Penalty: For illegal formation by the defense: Loss of five yards.

(2) Team B players cannot push teammates on the line of scrimmage into the offensive formation.

Penalty: For unnecessary roughness: Loss of 15 yards.

Belichick believed that Jones was in the right because he was at the line of scrimmage when the play went off, but the change in rule reflects a safety concern that actually came from the players' side. Washington Redskins offensive lineman Will Montgomery says that he brought the problem to the attention of the Competition Committee after he was hurt on a field goal try against the Cincinnati Bengals on Sept. 23, 2012.

"I actually pulled my hamstring because it root-hogged my legs out from underneath me. I did the splits, and I usually can't do the splits," Montgomery told FOX Sports' Mike Garafolo on Sunday evening. "I'm like, 'Man, this is BS.' That was the genesis of the rule change."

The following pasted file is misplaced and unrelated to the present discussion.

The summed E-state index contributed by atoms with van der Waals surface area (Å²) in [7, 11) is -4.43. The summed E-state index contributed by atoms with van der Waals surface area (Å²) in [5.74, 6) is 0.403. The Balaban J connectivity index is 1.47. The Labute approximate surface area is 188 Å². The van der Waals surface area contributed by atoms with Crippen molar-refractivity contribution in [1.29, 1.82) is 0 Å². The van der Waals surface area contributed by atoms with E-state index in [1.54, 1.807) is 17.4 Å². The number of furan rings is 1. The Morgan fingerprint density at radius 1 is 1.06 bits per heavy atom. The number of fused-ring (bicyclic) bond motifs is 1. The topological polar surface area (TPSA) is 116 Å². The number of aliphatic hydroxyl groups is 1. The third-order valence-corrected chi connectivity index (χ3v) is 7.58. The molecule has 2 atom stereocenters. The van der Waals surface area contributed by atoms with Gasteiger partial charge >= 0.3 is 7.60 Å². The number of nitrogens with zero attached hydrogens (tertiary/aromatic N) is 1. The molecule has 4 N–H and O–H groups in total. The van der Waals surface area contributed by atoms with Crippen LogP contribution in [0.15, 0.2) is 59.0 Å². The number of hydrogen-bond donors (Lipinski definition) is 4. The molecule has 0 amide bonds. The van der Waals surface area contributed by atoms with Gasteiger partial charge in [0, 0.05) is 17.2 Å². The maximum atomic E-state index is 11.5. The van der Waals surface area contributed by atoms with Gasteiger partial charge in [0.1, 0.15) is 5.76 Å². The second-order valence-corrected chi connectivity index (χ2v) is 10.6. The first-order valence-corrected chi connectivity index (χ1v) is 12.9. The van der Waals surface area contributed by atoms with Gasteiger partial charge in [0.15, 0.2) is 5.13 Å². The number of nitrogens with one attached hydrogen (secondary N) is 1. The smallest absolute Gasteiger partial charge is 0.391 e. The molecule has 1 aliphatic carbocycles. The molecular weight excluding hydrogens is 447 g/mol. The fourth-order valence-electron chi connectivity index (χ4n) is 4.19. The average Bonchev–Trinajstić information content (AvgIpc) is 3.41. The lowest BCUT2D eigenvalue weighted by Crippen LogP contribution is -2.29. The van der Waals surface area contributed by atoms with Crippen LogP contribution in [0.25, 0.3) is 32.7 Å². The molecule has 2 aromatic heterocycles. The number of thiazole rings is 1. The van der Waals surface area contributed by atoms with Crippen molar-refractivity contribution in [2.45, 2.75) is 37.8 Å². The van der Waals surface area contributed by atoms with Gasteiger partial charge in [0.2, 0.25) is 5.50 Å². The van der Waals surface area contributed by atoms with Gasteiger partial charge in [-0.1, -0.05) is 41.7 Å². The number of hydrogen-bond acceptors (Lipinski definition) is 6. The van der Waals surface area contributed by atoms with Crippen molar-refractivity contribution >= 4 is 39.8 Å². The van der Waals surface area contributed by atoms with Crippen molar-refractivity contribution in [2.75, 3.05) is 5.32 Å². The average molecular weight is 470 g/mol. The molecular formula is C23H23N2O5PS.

The tape doesn't really jibe, however. The Redskins tried one field goal in the game -- a 36-yarder by Billy Cundiff with 36 seconds left in the first half of Cincinnati's 38-31 win. On the play, there are two Bengals defenders behind the line, but they both clearly drop back at the snap. Montgomery, playing two gaps to the right of the long-snapper, received light contact on the play and walked off the field. Per the league's official participation chart, he played in all 73 of the Redskins' snaps that day. He played all 76 snaps against the Tampa Bay Buccaneers in the following week's game, as well.

Pushrule1

We're probably quibbling, though. According to Pro Football Talk, Montgomery brought video evidence of a field goal try in which players were pushed across the line to gain advantage ,and that prompted the league to change the rule. We wouldn't be surprised if there were several examples of teams looking to get around the former rule. And Montgomery's a tough guy -- he played in all but six of Washington's snaps in the 2012 regular season.

So, back to the Jets-Patriots drama, which had a couple of precedents.